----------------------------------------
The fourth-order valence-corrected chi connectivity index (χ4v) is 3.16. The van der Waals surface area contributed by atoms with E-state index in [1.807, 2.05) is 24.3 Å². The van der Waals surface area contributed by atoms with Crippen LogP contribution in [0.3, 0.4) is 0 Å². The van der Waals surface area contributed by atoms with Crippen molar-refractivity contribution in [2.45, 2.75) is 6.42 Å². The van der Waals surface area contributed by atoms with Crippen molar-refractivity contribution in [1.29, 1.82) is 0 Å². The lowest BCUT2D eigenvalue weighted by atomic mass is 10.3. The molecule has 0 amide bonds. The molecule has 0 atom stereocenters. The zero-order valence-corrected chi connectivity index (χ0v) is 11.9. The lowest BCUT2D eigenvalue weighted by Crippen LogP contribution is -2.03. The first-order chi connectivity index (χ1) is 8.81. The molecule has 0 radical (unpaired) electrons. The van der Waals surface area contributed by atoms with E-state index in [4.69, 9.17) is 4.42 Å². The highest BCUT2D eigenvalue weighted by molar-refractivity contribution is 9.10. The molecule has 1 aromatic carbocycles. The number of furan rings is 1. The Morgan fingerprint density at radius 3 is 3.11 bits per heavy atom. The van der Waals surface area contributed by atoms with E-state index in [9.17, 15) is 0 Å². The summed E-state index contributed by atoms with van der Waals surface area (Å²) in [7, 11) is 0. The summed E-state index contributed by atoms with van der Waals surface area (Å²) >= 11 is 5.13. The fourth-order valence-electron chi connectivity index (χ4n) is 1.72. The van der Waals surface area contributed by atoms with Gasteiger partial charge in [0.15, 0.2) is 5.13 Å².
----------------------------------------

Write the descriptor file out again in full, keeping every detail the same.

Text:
The fourth-order valence-corrected chi connectivity index (χ4v) is 3.16. The van der Waals surface area contributed by atoms with E-state index in [1.807, 2.05) is 24.3 Å². The van der Waals surface area contributed by atoms with Crippen LogP contribution in [0.3, 0.4) is 0 Å². The van der Waals surface area contributed by atoms with Crippen molar-refractivity contribution in [2.45, 2.75) is 6.42 Å². The van der Waals surface area contributed by atoms with Crippen molar-refractivity contribution in [1.29, 1.82) is 0 Å². The lowest BCUT2D eigenvalue weighted by atomic mass is 10.3. The molecule has 0 amide bonds. The molecule has 0 atom stereocenters. The zero-order valence-corrected chi connectivity index (χ0v) is 11.9. The lowest BCUT2D eigenvalue weighted by Crippen LogP contribution is -2.03. The first-order chi connectivity index (χ1) is 8.81. The molecule has 0 radical (unpaired) electrons. The van der Waals surface area contributed by atoms with E-state index in [4.69, 9.17) is 4.42 Å². The highest BCUT2D eigenvalue weighted by molar-refractivity contribution is 9.10. The molecule has 1 aromatic carbocycles. The number of furan rings is 1. The Morgan fingerprint density at radius 3 is 3.11 bits per heavy atom. The van der Waals surface area contributed by atoms with E-state index in [9.17, 15) is 0 Å². The summed E-state index contributed by atoms with van der Waals surface area (Å²) in [7, 11) is 0. The summed E-state index contributed by atoms with van der Waals surface area (Å²) >= 11 is 5.13. The fourth-order valence-electron chi connectivity index (χ4n) is 1.72. The van der Waals surface area contributed by atoms with Gasteiger partial charge in [0.15, 0.2) is 5.13 Å².